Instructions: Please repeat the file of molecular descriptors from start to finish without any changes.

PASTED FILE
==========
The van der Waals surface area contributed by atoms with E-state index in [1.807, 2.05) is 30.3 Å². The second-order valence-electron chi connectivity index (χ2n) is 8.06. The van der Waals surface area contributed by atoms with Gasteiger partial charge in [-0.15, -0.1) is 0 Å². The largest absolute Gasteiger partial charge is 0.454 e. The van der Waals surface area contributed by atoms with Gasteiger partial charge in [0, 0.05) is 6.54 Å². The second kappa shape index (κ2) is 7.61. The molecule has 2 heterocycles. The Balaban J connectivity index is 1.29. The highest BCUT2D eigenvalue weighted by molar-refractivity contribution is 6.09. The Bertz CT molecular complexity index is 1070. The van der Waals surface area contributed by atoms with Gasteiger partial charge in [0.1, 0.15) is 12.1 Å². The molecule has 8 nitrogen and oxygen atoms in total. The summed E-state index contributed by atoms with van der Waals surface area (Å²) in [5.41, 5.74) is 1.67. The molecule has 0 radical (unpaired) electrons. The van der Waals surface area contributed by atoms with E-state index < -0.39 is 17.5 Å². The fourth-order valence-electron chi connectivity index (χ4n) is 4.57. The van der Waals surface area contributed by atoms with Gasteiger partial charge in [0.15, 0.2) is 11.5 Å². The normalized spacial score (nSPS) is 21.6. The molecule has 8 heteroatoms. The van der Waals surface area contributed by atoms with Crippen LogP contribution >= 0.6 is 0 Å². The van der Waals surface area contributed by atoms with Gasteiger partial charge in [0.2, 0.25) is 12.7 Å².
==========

The van der Waals surface area contributed by atoms with E-state index in [1.807, 2.05) is 30.3 Å². The second-order valence-electron chi connectivity index (χ2n) is 8.06. The van der Waals surface area contributed by atoms with Gasteiger partial charge in [-0.15, -0.1) is 0 Å². The largest absolute Gasteiger partial charge is 0.454 e. The van der Waals surface area contributed by atoms with Gasteiger partial charge in [0, 0.05) is 6.54 Å². The second kappa shape index (κ2) is 7.61. The molecule has 2 heterocycles. The Balaban J connectivity index is 1.29. The highest BCUT2D eigenvalue weighted by molar-refractivity contribution is 6.09. The Bertz CT molecular complexity index is 1070. The van der Waals surface area contributed by atoms with Gasteiger partial charge in [0.1, 0.15) is 12.1 Å². The molecule has 8 nitrogen and oxygen atoms in total. The summed E-state index contributed by atoms with van der Waals surface area (Å²) in [5.41, 5.74) is 1.67. The molecule has 0 radical (unpaired) electrons. The van der Waals surface area contributed by atoms with E-state index < -0.39 is 17.5 Å². The fourth-order valence-electron chi connectivity index (χ4n) is 4.57. The van der Waals surface area contributed by atoms with Gasteiger partial charge in [0.15, 0.2) is 11.5 Å². The normalized spacial score (nSPS) is 21.6. The molecule has 8 heteroatoms. The van der Waals surface area contributed by atoms with Crippen LogP contribution >= 0.6 is 0 Å². The van der Waals surface area contributed by atoms with Gasteiger partial charge in [0.2, 0.25) is 12.7 Å².